Principals' Bosses Targeted in New Foundation Effort
$24 million effort targets six districts
A new philanthropic initiative will sink $24 million into improving the conditions and skill sets for the bosses of principals in a half-dozen school districts around the country.
The Wallace Foundation earlier this month unveiled plans for its multimillion-dollar effort to make principal supervisors—administrators with titles ranging from instructional superintendent to regional officer—better coaches and evaluators of school leaders. (The Wallace Foundation also supports coverage of educational leadership, arts education, and extended- and expanded-learning time in Education Week.)
Officials at Wallace say supervisors are critical to the overall success of principals and schools, but have been largely neglected in efforts to improve school leadership.
"We think that principals' supervisors matter a lot, and what we are looking to test in this new initiative is if you have really effective supervisors who have manageable jobs with support from the district, does that lead to more effective principals?" said Jody Spiro, the director of educational leadership for the New York City-based foundation.
The foundation has identified 23 urban districts across the nation of varying sizes that are interested in the effort. Of those, six will be chosen later this year to take part in the new initiative, Ms. Spiro said.
Among the changes that the winning districts must commit to is reducing the load of responsibilities and the number of schools that such supervisors must manage. That means districts will be hiring additional people for those jobs. The average number of schools and principals that those central-office administrators oversee is 24, a number that Ms. Spiro said makes meaningful mentoring and evaluation impossible.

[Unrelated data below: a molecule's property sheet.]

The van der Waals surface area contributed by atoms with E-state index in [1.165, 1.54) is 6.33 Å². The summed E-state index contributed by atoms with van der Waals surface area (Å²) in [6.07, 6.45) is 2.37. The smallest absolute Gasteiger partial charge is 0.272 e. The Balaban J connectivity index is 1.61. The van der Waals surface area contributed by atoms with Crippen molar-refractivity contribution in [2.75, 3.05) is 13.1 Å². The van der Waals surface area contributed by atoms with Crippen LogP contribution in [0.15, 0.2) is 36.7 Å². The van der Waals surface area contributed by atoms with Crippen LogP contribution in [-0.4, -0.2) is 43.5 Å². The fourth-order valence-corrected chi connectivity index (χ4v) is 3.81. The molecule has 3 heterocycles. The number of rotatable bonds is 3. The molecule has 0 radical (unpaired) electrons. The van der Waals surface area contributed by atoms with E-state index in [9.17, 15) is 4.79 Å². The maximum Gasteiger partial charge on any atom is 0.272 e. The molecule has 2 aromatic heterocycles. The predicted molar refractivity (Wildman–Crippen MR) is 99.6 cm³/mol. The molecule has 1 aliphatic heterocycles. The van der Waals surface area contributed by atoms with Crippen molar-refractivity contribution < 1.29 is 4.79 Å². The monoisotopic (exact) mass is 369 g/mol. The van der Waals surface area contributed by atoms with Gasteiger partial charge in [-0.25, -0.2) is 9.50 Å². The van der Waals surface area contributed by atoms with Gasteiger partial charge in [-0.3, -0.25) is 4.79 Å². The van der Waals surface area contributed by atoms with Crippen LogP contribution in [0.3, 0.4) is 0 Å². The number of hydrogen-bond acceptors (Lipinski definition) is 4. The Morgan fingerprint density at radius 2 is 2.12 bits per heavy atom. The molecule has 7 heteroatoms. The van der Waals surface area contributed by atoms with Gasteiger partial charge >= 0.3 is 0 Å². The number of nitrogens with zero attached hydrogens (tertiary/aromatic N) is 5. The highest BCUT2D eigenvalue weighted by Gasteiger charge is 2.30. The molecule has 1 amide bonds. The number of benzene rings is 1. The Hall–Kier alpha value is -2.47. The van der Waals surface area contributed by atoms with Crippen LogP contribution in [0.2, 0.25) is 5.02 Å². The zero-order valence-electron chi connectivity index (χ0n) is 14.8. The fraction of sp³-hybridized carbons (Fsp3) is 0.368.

The picture of who principal-supervisors are and what their jobs entail is a jumbled one, judging from the results of a survey of more than 40 large-city districts done last fall by the Council of the Great City Schools.
They have different titles. Some report directly to superintendents; others to a deputy superintendent. Most, however, are former principals themselves.
"The most common thing that principal-supervisors do across all the systems that were surveyed is to ensure compliance with regulation," Ms. Spiro said. "That's opposed to the rich potential of that job to be a coach, a mentor, and a provider of professional development."
In addition to lowering the number of principals and schools that supervisors must oversee, Ms. Spiro said, the districts selected for the initiative will also:
• Revise the job description of principal-supervisors to reflect that the central responsibility of the position is to support teaching and learning;
• Provide more time and support to supervisors to spend coaching and mentoring principals;
• Identify ways to spot potential principal-supervisors and training to prepare them for the role; and
• Plan a reorganization of their central offices in ways that most effectively support principal-supervisors.
A related Wallace-funded effort will be the development of professional standards for principal-supervisors—similar to those created in the late 1990s for principals by the Interstate School Leaders Licensure Consortium. Those standards were updated in 2008, also with support from the foundation.
Wallace is also heavily invested in a five-year, $75 million venture to strengthen cadres of would-be school leaders in six districts: Charlotte-Mecklenburg, N.C.; Denver; Gwinnett County, Ga; Hillsborough County, Fla.; New York City; and Prince George's County, Md.
None of those will be selected for the principal-supervisors' project, though at least one of them, Denver, has already made some of the same changes that the new effort will require, including reducing the number of schools that principal-supervisors were responsible for managing. When that effort began in2010, Denver's instructional superintendents had roughly 20 schools in their portfolios. Now, the number ranges from seven to nine. The district also reorganized the central office in such a way that key partners across departments are assigned to assist an instructional superintendent and the group of schools that he or she oversees.
Vol. 33, Issue 21, Page 13